School Bus Engine Overheating Solution

I’ve been asked several times over the last 20 years if we get the Summer off. I said no you’re thinking of the teachers and bus drivers. The Summer is like a breath of fresh air for us with 2 months to get caught up and have some time to find ways to prevent regular problems we experience through the year from re-occurring. The problems are not major issues just hit and miss aggravating stuff that takes up valuable time and usually when the bus is needed the most.

For instance our Thomas pusher buses (rear engine) have a transversely mounted radiator and charge air cooler. In other words it’s mounted sideways on the passenger side of the engine compartment. To compensate for this there is a fan drive that is hydraulically driven by the power steering pump and regulated depending on engine coolant and charge air temperatures. When the coolant temperature reaches 200 degrees the fan kicks in full blast. Otherwise it holds back fan RPMs to save horsepower.

The problem we have is debris and dirt that collects on the radiator core on the street side of the core and in between the radiator and charge air cooler. It eventually plugs up a good 30 percent of the core area and on a hot day the engine coolant temperature climbs up to 220 degrees. This triggers the engine warning and shut down system. That’s a great system to have in place to protect the engine but I don’t like it when it happens during a bus run. The scenario is usually when the bus is climbing a grade and the ambient temperature is around 25 to 30 Celsius.

What we have planned for our pusher buses is on a regular basis clean out the radiator core without having to remove it from the chassis. There is very little room between the charge air cooler and the radiator because of the way they are sandwiched together to get the engine fan air flow simultaneously. The way to clean out the core is to blow through it with pressure air or a pressure washer from the fan blade side. Once the debris is knocked off hit it again with the steam cleaner.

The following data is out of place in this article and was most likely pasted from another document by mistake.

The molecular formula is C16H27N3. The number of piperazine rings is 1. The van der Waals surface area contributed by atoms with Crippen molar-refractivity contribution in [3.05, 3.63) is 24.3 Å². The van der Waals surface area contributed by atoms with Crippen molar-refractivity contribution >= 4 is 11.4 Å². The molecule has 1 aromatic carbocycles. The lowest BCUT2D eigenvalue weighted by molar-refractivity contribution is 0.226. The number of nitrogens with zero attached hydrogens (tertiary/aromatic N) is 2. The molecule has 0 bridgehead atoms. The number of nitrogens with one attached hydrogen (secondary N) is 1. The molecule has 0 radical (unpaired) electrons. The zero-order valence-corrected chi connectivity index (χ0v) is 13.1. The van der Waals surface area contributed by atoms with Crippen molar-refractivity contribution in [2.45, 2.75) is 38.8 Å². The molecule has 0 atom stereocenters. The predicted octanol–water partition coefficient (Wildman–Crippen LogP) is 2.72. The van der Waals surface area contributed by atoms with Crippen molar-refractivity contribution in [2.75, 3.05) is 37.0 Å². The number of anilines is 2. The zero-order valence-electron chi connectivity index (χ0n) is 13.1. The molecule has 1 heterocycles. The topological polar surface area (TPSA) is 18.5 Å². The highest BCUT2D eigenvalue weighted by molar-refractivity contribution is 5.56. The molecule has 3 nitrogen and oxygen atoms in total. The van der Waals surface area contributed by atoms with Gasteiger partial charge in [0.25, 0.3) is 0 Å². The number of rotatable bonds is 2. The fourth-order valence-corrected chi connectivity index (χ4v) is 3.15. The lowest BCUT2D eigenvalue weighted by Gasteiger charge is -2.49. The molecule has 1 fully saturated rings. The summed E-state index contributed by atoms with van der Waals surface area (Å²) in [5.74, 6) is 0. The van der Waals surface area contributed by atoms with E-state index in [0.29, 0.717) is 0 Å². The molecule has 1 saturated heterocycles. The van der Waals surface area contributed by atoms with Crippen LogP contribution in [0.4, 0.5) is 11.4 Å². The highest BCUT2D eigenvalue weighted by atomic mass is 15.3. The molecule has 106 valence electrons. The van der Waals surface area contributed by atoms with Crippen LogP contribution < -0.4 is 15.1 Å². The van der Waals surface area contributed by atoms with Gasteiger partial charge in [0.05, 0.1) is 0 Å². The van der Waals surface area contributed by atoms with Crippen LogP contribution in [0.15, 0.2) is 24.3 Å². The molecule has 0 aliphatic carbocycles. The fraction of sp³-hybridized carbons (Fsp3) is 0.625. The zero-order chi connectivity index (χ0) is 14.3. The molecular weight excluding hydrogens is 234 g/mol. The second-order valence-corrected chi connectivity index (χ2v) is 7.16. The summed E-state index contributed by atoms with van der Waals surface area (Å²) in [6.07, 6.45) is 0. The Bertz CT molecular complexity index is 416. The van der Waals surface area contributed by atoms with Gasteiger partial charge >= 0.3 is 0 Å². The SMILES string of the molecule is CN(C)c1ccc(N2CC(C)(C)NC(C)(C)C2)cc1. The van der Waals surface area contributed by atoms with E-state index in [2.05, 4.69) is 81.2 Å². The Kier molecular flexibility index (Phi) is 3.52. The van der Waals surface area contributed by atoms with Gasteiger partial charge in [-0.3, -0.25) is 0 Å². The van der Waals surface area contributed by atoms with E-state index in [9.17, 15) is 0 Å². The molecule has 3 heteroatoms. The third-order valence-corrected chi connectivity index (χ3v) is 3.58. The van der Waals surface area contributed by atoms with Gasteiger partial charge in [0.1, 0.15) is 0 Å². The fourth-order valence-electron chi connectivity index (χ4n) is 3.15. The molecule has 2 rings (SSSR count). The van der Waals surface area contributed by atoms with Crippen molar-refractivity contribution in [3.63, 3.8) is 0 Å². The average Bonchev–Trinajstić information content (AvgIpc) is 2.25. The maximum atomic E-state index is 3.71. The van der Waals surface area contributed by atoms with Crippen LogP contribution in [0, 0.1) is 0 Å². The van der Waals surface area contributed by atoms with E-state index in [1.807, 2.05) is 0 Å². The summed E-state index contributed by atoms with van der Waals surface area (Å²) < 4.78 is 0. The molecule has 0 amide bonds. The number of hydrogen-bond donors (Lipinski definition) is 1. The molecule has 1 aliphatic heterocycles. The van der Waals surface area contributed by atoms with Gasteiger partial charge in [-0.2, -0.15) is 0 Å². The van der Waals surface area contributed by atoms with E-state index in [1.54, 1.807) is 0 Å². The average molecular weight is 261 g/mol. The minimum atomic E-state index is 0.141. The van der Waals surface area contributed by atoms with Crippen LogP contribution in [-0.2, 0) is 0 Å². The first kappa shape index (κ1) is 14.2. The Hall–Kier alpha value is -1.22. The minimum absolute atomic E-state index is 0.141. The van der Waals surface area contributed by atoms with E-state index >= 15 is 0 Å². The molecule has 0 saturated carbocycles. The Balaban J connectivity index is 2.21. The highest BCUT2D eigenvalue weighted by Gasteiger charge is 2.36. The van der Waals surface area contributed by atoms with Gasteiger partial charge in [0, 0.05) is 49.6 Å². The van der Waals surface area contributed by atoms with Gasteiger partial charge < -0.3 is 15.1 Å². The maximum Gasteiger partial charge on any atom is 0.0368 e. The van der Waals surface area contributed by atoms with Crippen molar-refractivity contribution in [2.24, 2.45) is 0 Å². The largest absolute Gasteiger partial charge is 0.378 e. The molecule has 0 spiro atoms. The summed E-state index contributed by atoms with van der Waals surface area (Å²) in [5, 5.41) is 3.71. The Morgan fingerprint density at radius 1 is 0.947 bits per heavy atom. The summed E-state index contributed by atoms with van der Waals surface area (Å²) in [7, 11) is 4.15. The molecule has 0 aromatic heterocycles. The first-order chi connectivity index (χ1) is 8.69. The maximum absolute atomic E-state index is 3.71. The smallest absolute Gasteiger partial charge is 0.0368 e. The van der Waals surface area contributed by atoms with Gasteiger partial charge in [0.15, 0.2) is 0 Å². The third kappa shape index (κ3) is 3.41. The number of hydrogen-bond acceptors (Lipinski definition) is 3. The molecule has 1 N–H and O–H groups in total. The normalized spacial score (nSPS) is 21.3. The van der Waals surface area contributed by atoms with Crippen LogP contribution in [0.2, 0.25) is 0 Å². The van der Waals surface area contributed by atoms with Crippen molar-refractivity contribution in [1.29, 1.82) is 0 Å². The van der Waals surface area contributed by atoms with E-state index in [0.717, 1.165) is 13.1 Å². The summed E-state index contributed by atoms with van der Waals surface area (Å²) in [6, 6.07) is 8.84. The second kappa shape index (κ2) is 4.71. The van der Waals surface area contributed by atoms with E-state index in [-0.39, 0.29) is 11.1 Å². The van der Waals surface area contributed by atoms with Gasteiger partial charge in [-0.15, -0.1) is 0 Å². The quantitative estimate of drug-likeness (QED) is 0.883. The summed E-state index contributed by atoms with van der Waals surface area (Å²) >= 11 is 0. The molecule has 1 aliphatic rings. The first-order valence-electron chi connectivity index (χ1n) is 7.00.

The street side of the radiator has to be steam cleaned as well but the charge air cooler is mounted so close to get the necessary air flow from the fan that it’s tough to get to the radiator core. We have been steam cleaning through the charge air cooler hoping to get enough pressure contacting the rad core. You can’t see the results of your cleaning so that’s why hitting it with pressure from the fan side would help.

This is just theory right now since we don’t have a specific tool designed for this purpose. We need to reach into the fan shroud between the fan blades and move up and down along the radiator core. An air blow gun could be modified with lots of flexibility attached to a coiled ¼ inch plastic air line. Before the Summer is out we’ll have something in our hands to get this operation done and strike off another pesky problem. Getting the rad cores on all of our pusher buses without disassembly would save a lot of time.